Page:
Mary Hughes Gaudreau is an ordained United Methodist deacon, licensed professional counselor, and disaster response specialist. As Director of Emotional and Spiritual Care for the Oklahoma Conference of Churches, she leads a team of more than 150 credentialed disaster spiritual care responders representing more than 28 Christian and Interfaith partners. A native of Oklahoma, she first entered into disaster response work following the 1995 Oklahoma City Murrah Building bombing. Mary has been a key leader in the development of National VOAD disaster spiritual care ethical standards and operational guidelines. She served for ten years as a national disaster consultant with the United Methodist Committee on Relief where she provided direct training, response, and consultation in more than two dozen states. A frequent presenter at national conferences and webinars, she has authored and contributed to numerous disaster response curricula and resources.
Laraine Waughtal graduated from Brite in 1998 with an MDiv. She has served as an elder in the local church in the Central Texas Conference. Early in her ministry she felt a call to people working in missions and became trained in disaster response through UMCOR (United Methodist Committee on Relief). From there she was asked to be a district coordinator and then chair of the Disaster Task Force for her conference. She also became a trainer for UMCOR training church members to help people with their initial recovery through Early Response Teams. She also has training in Emotional and Spiritual Care and Case Management work. Two years ago the Bishop appointed her to full time ministry as the Disaster Response Coordinator. Some of her experience in disaster work includes Hurricane Ike, the West Fertilizer Plant explosion, the Granbury F4 tornado and extensive experience with the flooding in 2015-16. Right now her teams oversee four disaster sites.
Ann Dotson serves as Senior Pastor at First Christian Church, Rowlett, Texas, a position she was called to after serving as Associate there for twelve years. Much of her time in the past year and a half has been involved in recovery efforts following the December 26 tornado which devastated the Rowlett area. She is married to Dana, an incredible musician, and together they have two daughters, Carrie, a CCU nurse in Plano and Jordan Berkstresser, a commercial property manager in Dallas. They also have a wonderful son-in-law, Brian Berkstresser and
two beautiful granddaughters, Kenzie and Riley. Ann has been a Commissioned Minister for the Christian Church, Disciples of Christ, since 1992 and was ordained in the fall of 2013.

T2. Dreaming a New World with Our Youth: Finding Right Relationship with Neighbor and Planet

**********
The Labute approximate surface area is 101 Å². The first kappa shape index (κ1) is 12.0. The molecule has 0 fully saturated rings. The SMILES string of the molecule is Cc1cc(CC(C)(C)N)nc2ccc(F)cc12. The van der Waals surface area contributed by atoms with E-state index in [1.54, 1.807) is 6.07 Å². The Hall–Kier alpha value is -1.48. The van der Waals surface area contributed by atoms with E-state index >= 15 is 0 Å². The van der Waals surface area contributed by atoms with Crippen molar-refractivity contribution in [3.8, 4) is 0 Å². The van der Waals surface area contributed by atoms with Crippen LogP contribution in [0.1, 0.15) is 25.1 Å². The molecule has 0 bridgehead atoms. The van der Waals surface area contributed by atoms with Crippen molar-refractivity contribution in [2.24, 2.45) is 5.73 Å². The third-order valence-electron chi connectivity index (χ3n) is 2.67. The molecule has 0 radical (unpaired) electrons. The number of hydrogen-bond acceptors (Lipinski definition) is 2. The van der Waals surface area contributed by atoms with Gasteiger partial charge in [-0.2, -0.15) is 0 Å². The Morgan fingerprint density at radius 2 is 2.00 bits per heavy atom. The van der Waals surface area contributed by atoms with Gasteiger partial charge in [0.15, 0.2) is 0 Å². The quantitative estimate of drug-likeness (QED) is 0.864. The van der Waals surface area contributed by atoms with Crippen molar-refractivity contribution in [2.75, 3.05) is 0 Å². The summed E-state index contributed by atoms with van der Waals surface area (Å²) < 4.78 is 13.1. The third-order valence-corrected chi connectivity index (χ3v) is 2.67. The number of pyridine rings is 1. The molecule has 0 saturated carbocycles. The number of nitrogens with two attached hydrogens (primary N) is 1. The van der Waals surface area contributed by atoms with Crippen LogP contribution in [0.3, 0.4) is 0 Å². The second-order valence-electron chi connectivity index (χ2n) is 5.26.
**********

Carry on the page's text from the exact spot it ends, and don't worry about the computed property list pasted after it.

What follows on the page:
Climate change, racism, income inequality, hunger, violence have deep connections to how we treat our planet and one another. The youth we work with have never lived a year that was globally cooler than the previous year, many of them know the challenges we face and sense the future with dread or ill ease. Let’s come together to share stories of hope, dream a better tomorrow and talk about strategies and solutions to transforming our communities into hubs of hope and conduits of compassion.
Scott Hardin-Nieri is partner, dad, spiritual director, pastor, and sojourner. He is the Director of the Creation Care Alliance of Western North Carolina and Associate Minister of Green Chalice and is ordained in the Christian Church (Disciples of Christ). Prior to living in North Carolina, Scott and his family served with Global Ministries of the Christian Church (DOC) in the vulnerable cloud forest of Monteverde, Costa Rica. There he learned how to climb Fig Strangler trees, spot Two-toed Sloths, call like a Mot Mot, and listen to people, nature, and God in a new way.

T3. Community Gardens & Urban Farming as Ministry (includes tour)
Three years ago Ridglea Christian Church began a partnership with the Tarrant Area Food Bank to create the TAFB Learning Garden in our church’s backyard. We could never have imagined what God could have grown in and through it. Today we produce over 2,500 pounds of food a year for our local food pantry. More than that, a sacred space has been created in the neighborhood where people from all incomes, ethnicities, and backgrounds gather together as neighbors to learn, eat, and care for each other and the earth. Come learn more about how community gardens can make a difference in your ministry. We will share what we have learned, both from a ministry perspective and a practical perspective on how to start or grow your community garden! We will meet first at UCC and carpool from there.
Representatives from Ridglea Christian Church and Tarrant Area Food Bank (TAFB) will talk about their partnership. TAFB is the primary source of donated food for hunger-relief charities and feeding programs in 13 North Texas counties with a network of 270 Partner Agencies serving children, the elderly, people experiencing homelessness, and other Texans in need.